LOUISVILLE, Ky. — Jefferson County Public Schools (JCPS) will require weekly COVID-19 testing for students participating in extracurricular activities.
What You Need To Know
- JCBE approved test-to-stay and test-to-play protocols
- Weekly COVID tests will be required to play winter sports and activities
- Asymptomatic students and staff exposed to COVID may take daily tests to stay in school
- Test-to-stay begins Oct. 17, test-to-play begins Nov. 1
On Thursday, the Jefferson County Board of Education (JCBE) unanimously approved plans to allow students and staff to come to school if exposed to COVID-19. The board also approved a plan requiring students to take weekly tests in order to participate in extracurricular actives including sports and academic clubs. The board originally took up the matter at an Oct. 5 meeting but a vote was postponed due to several unruly attendees.
There has been vocal opposition to mask mandates in schools, vaccine requirements and testing requirements.
"You know, what I am hearing most is it's a waste of time or money, and I don't necessarily agree with that," superintendent Marty Pollio said following Thursday's vote. "We are getting grants from both the state and federal government to implement testing. Our goal was to test as many students as possible from the very begining of the school year so this only helps us."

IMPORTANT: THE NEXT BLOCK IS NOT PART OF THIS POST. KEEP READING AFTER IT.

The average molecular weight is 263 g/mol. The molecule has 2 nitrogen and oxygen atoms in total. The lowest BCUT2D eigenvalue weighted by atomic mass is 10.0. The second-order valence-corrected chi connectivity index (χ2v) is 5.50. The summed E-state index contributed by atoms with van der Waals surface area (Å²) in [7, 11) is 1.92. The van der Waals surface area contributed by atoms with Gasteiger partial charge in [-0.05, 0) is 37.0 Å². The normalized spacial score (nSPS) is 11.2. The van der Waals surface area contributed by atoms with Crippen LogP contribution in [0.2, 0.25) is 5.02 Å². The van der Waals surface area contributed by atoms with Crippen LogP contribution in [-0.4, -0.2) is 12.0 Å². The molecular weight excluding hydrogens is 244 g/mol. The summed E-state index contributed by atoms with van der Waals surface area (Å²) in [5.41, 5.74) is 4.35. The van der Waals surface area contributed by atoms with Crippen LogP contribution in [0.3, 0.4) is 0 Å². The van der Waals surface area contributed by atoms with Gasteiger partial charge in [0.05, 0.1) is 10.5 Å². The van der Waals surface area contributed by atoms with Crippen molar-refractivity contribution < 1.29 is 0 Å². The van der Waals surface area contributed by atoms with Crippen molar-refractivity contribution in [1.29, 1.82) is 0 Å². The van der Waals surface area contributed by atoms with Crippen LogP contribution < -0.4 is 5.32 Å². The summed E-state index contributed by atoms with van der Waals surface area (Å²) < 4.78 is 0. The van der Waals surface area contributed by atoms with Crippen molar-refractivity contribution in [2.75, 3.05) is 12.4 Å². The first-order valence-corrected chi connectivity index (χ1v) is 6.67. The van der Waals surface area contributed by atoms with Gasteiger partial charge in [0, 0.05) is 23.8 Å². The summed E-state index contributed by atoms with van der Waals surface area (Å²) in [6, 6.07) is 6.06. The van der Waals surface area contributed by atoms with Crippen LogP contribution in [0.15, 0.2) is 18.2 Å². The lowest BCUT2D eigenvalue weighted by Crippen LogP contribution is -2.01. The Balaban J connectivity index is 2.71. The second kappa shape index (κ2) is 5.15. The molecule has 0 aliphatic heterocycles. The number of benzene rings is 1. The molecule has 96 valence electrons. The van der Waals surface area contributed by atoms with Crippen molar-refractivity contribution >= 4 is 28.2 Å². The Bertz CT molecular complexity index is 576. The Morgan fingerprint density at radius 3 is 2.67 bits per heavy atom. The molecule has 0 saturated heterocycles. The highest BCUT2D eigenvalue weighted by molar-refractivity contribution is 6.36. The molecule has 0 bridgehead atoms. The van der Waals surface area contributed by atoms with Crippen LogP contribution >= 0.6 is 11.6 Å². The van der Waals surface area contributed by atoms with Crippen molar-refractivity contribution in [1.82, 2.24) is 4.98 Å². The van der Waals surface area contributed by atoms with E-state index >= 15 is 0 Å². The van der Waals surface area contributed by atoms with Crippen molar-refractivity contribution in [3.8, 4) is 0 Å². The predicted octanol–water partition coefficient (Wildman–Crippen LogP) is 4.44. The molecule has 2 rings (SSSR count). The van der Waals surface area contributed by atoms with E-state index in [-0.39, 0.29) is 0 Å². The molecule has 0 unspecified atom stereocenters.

Test-to-stay gives an asymptomatic student or staff who has been ordered to quarantine a path to continue attending in-person classes.
The now-approved plan states, they must be entirely asymptomatic, test negative for COVID-19, do not live with someone who is positive with COVID and cannot isolate, and agree to wear a mask. Same-day testing will be provided by the district free of charge.
"I think that anyone who tests increases our likelihood staying in school," Pollio said.
Test-to-stay protocol begins Oct. 17.
Test-to-play requires a weekly negative test to participate in all extracurricular activities beginning Nov. 1. Regarding a vaccine requirement for student-athletes, Pollio suggested there would be a degree of difficulty considering a vaccine is not approved for all school-age children and there is a potential for patient rights violations if the vaccination status of students is disclosed.
"Because we don't want to share who's vaccinated and who's not. And so that becomes a major challenge for the school then," he said.
Pollio used a hypothetical situation in saying, "How do we ensure that we are not saying you seven basketball players go get tested because you're not vaccinated, which could violate law. So that becomes a burden on the school and we think far easier just to say our athletes get tested."